Author Topic: rope, fire and safety  (Read 14732 times)

KnotNow!

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Re: rope, fire and safety
« Reply #15 on: October 22, 2006, 06:04:22 AM »
Hi,
  In the Telephone Industry we fuse glass fibers.... but we do it for light tranmission, not strenght.  I use heat to fuse the braid of synthetic cord to make it solid, often to help in tucking and end or often to finish ends when the knot is done.  I just used heat to fuse the tapered yarns of a eye splice... so not long threads could stick out and no short threads could pull into the splice.. but...  As an end to end joining.. a true splice... I can see no way get much tensile strength.  It is an tempting idea.  I may make up a long splice in some of the 7mm "stinkum" cord we have here and at the junction of two strands I try to fuse them with heat.  Then I might try to destroy the splice, to see what I get.  My guess is that fused ends do not transmit load up the thread, yarn and strand far enough to take advantage of the friction within a thread, yarn and strand.  Have you watched rope fail?  Friction is a big factor as to why rope works in the first instance.  This is why there is a length where the long splice works no matter how sloppy you make your tucks.  I suspect we could join two lines, carefull sheared to 90 degrees and fuse them to melt into the line for several turns and perhaps have a homonogous splice.  However since the line relies on flex and transfer of forces through friction to be strong.. I think it will still break.  A good avenue to explore.  I am sure Carol was just fusing the end of the cord to prevent unraveling.  The ever present zippo back splice.  But it sent me to thinking....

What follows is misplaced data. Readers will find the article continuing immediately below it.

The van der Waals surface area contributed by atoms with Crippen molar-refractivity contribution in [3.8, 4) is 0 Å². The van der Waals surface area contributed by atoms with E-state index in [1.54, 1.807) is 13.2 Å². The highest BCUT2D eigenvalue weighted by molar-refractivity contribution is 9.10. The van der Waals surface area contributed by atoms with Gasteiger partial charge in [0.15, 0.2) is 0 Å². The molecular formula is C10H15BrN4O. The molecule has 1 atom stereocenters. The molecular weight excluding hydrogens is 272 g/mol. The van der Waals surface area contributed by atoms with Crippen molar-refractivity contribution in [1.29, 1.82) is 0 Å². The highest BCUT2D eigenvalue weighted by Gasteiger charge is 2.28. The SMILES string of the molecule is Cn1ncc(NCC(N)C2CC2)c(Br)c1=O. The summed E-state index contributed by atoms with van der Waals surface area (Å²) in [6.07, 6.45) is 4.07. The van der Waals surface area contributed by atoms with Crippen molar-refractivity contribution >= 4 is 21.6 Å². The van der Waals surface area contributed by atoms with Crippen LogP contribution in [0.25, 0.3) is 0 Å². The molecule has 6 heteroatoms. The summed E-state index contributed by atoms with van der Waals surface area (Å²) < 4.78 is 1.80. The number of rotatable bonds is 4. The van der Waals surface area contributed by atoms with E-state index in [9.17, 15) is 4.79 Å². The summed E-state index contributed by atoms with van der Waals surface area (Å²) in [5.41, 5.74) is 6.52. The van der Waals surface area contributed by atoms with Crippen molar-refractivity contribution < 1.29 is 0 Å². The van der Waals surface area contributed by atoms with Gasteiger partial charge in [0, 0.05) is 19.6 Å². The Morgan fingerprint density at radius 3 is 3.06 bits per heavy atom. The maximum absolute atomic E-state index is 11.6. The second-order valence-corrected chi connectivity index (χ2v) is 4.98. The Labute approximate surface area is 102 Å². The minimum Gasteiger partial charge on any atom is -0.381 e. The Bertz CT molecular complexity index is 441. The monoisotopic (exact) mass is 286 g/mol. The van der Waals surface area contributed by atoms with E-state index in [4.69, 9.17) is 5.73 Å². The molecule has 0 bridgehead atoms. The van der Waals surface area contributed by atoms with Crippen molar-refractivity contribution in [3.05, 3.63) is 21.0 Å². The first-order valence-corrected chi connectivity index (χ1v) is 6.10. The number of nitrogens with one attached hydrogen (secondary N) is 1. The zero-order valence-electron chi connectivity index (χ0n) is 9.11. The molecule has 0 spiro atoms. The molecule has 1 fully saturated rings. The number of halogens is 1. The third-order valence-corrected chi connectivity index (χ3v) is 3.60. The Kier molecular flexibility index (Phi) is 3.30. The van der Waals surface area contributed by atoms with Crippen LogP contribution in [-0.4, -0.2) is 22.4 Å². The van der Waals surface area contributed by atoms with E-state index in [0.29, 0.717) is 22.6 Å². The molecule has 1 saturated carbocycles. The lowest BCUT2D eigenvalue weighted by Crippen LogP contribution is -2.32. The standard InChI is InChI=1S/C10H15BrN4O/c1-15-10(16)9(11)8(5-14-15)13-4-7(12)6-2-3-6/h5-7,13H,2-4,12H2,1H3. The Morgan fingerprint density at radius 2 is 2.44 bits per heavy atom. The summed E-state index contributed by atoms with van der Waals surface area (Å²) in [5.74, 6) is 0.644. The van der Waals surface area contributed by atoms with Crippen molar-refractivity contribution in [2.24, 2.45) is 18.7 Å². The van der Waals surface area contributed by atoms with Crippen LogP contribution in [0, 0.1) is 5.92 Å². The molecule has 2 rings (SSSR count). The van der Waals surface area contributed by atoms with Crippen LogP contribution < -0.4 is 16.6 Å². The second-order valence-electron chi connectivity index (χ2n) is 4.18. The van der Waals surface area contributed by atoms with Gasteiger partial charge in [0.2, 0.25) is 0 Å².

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Willeke

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Re: rope, fire and safety
« Reply #16 on: October 22, 2006, 09:41:18 AM »
What I missed in the replies so far, (or did I overlook it?) is that in many cases it is posible to use sticky tape. When working it will keep the ends of most kinds of string sealed. When applied right it does not need to make the string thicker by much, sometimes it even reduces the size of the string. Apply one and a bit, or two layers, of tape, well streched and under tension, before cutting the string.
It is no solution at the end of a project, but it should halve the need to melt.

Willeke
"Never underestimate what a simple person can do with clever tools,
nor what a clever person can do with simple tools." - Ian Fieggen

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